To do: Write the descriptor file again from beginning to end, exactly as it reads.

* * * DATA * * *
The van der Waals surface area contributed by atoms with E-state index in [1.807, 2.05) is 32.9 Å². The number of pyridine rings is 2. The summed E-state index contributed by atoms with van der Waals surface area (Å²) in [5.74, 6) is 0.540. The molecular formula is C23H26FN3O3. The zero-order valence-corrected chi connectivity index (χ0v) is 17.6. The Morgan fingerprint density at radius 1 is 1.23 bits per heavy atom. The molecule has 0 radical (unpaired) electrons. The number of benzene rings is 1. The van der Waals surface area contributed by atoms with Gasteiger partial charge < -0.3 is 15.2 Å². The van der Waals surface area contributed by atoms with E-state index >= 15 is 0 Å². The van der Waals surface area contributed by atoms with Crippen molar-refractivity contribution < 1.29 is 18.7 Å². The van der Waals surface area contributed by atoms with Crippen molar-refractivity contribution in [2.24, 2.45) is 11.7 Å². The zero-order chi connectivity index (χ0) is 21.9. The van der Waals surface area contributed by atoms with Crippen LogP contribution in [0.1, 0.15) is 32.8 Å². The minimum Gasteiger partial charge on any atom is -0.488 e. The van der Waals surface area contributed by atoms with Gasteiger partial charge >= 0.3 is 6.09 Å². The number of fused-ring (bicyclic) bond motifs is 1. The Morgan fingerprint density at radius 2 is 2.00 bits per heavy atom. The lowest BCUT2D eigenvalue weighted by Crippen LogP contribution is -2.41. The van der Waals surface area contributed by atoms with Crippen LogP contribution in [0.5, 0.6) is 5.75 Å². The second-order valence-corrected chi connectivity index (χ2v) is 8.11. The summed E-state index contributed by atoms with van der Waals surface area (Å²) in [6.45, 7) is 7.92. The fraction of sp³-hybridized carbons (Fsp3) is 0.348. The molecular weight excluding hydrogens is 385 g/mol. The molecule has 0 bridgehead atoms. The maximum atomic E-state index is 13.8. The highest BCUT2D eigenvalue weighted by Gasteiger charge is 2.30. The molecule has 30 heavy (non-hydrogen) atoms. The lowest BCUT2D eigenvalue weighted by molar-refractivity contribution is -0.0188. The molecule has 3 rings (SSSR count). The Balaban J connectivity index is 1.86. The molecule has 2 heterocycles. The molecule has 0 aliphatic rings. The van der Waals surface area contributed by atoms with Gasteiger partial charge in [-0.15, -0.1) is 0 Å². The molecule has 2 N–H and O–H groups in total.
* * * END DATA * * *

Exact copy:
The van der Waals surface area contributed by atoms with E-state index in [1.807, 2.05) is 32.9 Å². The number of pyridine rings is 2. The summed E-state index contributed by atoms with van der Waals surface area (Å²) in [5.74, 6) is 0.540. The molecular formula is C23H26FN3O3. The zero-order valence-corrected chi connectivity index (χ0v) is 17.6. The Morgan fingerprint density at radius 1 is 1.23 bits per heavy atom. The molecule has 0 radical (unpaired) electrons. The number of benzene rings is 1. The van der Waals surface area contributed by atoms with Gasteiger partial charge < -0.3 is 15.2 Å². The van der Waals surface area contributed by atoms with E-state index >= 15 is 0 Å². The van der Waals surface area contributed by atoms with Crippen molar-refractivity contribution < 1.29 is 18.7 Å². The van der Waals surface area contributed by atoms with Crippen molar-refractivity contribution in [2.24, 2.45) is 11.7 Å². The zero-order chi connectivity index (χ0) is 21.9. The van der Waals surface area contributed by atoms with Crippen LogP contribution in [0.1, 0.15) is 32.8 Å². The minimum Gasteiger partial charge on any atom is -0.488 e. The van der Waals surface area contributed by atoms with Gasteiger partial charge >= 0.3 is 6.09 Å². The number of fused-ring (bicyclic) bond motifs is 1. The Morgan fingerprint density at radius 2 is 2.00 bits per heavy atom. The lowest BCUT2D eigenvalue weighted by Crippen LogP contribution is -2.41. The van der Waals surface area contributed by atoms with Crippen LogP contribution in [0.5, 0.6) is 5.75 Å². The second-order valence-corrected chi connectivity index (χ2v) is 8.11. The summed E-state index contributed by atoms with van der Waals surface area (Å²) in [6.45, 7) is 7.92. The fraction of sp³-hybridized carbons (Fsp3) is 0.348. The molecular weight excluding hydrogens is 385 g/mol. The molecule has 0 bridgehead atoms. The maximum atomic E-state index is 13.8. The highest BCUT2D eigenvalue weighted by Gasteiger charge is 2.30. The molecule has 30 heavy (non-hydrogen) atoms. The lowest BCUT2D eigenvalue weighted by molar-refractivity contribution is -0.0188. The molecule has 3 rings (SSSR count). The Balaban J connectivity index is 1.86. The molecule has 2 heterocycles. The molecule has 0 aliphatic rings. The van der Waals surface area contributed by atoms with Gasteiger partial charge in [-0.15, -0.1) is 0 Å². The molecule has 2 N–H and O–H groups in total.